Overview of Lane Following System
An automated lane-following system, also known as an automated lane keeping system (ALKS), enables autonomous vehicles to travel within a marked lane and avoid collision with a lead vehicle traveling in the same lane. Automated Driving Toolbox™ provides various application examples to design, test, and validate a lane-following system and its components. This topic introduces the components of a lane-following system, presents an overview of various application examples, and helps you get started building a lane-following system.
A lane-following system receives input from camera and radar sensors and outputs steering angle and control commands to a vehicle dynamics system, which models the motion of the ego vehicle. A lane-following system consists of these components:
Lane Detector — Detects lane boundaries from camera frames to enable the ego vehicle to travel within a marked lane.
Vehicle Detector — Detects vehicles in camera frames to enable the ego vehicle to avoid collision with surrounding vehicles.
Sensor Fusion and Tracking — Improves the robustness of perception by fusing information from camera and radar sensors. This component also tracks the positions of detected vehicles across multiple frames so the ego vehicle can predict the trajectories of other vehicles and make intelligent decisions.
Decision Logic and Control — Makes decisions about the behavior and trajectory of the ego vehicle based on its perceived environment. Specifically, this component estimates the lane center using detected lane boundaries and detects the lead vehicle in the ego lane. This component also computes the required acceleration and steering angle to enable the ego vehicle to execute a planned motion.
Automated Driving Toolbox provides several examples for developing various components of a lane-following system. Using these examples, you can perform these tasks for components of a highway lane-following system:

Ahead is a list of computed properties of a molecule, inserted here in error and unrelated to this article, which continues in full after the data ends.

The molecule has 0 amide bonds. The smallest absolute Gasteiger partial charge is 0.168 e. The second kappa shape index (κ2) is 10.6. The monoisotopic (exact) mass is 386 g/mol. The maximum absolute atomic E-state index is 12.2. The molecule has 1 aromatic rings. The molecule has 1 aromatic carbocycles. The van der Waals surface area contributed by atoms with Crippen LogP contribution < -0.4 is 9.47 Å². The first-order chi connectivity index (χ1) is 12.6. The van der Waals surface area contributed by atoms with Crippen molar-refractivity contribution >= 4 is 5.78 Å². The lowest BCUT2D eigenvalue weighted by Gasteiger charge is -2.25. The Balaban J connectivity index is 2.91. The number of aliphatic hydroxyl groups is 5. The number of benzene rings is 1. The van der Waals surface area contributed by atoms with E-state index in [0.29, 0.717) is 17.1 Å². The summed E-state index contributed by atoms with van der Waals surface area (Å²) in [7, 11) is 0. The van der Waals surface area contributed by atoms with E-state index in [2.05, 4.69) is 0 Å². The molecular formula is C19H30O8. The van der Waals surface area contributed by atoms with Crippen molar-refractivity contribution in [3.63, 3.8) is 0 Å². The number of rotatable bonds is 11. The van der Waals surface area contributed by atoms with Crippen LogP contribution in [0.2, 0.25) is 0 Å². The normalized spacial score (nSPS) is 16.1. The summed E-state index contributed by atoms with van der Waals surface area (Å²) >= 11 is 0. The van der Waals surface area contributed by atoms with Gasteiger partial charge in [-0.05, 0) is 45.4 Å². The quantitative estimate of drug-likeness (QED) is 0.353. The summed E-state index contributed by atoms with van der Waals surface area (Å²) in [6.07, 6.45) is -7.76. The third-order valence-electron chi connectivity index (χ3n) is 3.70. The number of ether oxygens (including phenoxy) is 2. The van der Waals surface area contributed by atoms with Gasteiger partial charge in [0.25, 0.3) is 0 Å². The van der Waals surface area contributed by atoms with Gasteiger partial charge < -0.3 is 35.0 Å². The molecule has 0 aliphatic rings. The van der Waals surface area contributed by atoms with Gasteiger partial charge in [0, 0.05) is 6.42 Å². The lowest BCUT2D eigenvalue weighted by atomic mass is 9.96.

Design — Design examples show you how to design and simulate a particular component of a lane-following system.
Generate Code — Code generation examples show you how to generate code of a component model, and verify the generated code by using software-in-the-loop (SIL) simulation.
Automate Testing — Automate testing examples show you how to automate the testing of a component model against multiple test scenarios, configured using system requirements.
Deploy — Deployment examples show you how to deploy a component model to a target machine and perform automated testing of the deployed application.
This table summarizes the component-level examples for highway lane-following system.
Automated Driving Toolbox provides these examples that integrate different components to build a lane-following system. You can design and automate testing of a lane-following system. You can also cosimulate the lane-following system with RoadRunner Scenario.
|Task||Sensor Input||Simulation Environment||Example||Remarks|
|Design||Camera and radar||Unreal Engine||Highway Lane Following||
|Automate Testing||Camera and radar||Unreal Engine||Automate Testing for Highway Lane Following||
|Design||Camera and radar||Unreal Engine||Highway Lane Following with Intelligent Vehicles||
|Design||Camera and radar||RoadRunner Scenario and Unreal Engine||Highway Lane Following with RoadRunner Scenario||
|Design||Camera and radar detections||RoadRunner Scenario||Lane-Keeping System for Self-Driving Trucks||
- Highway Lane Following
- Automate Testing for Highway Lane Following Controls and Sensor Fusion
- Integrate and Verify C++ Code of Sensor Fusion Algorithm in Simulink
- Generate C++ Message Interfaces for Lane Following Controls and Sensor Fusion
- Highway Lane Following with RoadRunner Scenario
- Overview of Lane Changing System
- Overview of Collision Avoidance System